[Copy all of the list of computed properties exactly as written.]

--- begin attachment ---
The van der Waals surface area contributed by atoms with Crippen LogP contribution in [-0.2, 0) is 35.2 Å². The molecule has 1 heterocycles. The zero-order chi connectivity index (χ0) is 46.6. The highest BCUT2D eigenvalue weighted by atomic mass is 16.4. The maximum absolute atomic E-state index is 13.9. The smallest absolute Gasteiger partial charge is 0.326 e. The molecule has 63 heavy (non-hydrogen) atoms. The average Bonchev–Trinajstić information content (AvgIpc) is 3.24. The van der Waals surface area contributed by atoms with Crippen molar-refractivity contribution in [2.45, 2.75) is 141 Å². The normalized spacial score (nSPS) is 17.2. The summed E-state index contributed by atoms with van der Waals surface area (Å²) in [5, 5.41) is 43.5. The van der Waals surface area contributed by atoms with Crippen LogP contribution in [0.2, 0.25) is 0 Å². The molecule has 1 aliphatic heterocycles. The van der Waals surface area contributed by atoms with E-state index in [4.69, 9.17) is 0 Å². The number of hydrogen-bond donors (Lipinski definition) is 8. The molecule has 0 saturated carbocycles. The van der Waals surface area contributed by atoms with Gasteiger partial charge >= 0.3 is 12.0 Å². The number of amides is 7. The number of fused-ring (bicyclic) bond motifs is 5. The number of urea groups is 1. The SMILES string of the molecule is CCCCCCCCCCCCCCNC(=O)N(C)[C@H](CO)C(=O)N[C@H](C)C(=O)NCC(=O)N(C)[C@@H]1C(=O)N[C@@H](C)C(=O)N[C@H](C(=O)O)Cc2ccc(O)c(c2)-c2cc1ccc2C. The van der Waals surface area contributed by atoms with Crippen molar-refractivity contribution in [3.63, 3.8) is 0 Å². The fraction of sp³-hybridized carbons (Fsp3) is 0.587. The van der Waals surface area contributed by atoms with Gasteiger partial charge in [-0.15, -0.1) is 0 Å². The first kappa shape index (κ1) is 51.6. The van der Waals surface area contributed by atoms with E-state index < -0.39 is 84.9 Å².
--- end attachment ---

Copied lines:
The van der Waals surface area contributed by atoms with Crippen LogP contribution in [-0.2, 0) is 35.2 Å². The molecule has 1 heterocycles. The zero-order chi connectivity index (χ0) is 46.6. The highest BCUT2D eigenvalue weighted by atomic mass is 16.4. The maximum absolute atomic E-state index is 13.9. The smallest absolute Gasteiger partial charge is 0.326 e. The molecule has 63 heavy (non-hydrogen) atoms. The average Bonchev–Trinajstić information content (AvgIpc) is 3.24. The van der Waals surface area contributed by atoms with Crippen molar-refractivity contribution in [2.45, 2.75) is 141 Å². The normalized spacial score (nSPS) is 17.2. The summed E-state index contributed by atoms with van der Waals surface area (Å²) in [5, 5.41) is 43.5. The van der Waals surface area contributed by atoms with Crippen LogP contribution in [0.2, 0.25) is 0 Å². The molecule has 1 aliphatic heterocycles. The van der Waals surface area contributed by atoms with E-state index in [4.69, 9.17) is 0 Å². The number of hydrogen-bond donors (Lipinski definition) is 8. The molecule has 0 saturated carbocycles. The van der Waals surface area contributed by atoms with Gasteiger partial charge >= 0.3 is 12.0 Å². The number of amides is 7. The number of fused-ring (bicyclic) bond motifs is 5. The number of urea groups is 1. The SMILES string of the molecule is CCCCCCCCCCCCCCNC(=O)N(C)[C@H](CO)C(=O)N[C@H](C)C(=O)NCC(=O)N(C)[C@@H]1C(=O)N[C@@H](C)C(=O)N[C@H](C(=O)O)Cc2ccc(O)c(c2)-c2cc1ccc2C. The van der Waals surface area contributed by atoms with Crippen molar-refractivity contribution in [3.63, 3.8) is 0 Å². The fraction of sp³-hybridized carbons (Fsp3) is 0.587. The van der Waals surface area contributed by atoms with Gasteiger partial charge in [-0.15, -0.1) is 0 Å². The first kappa shape index (κ1) is 51.6. The van der Waals surface area contributed by atoms with E-state index < -0.39 is 84.9 Å².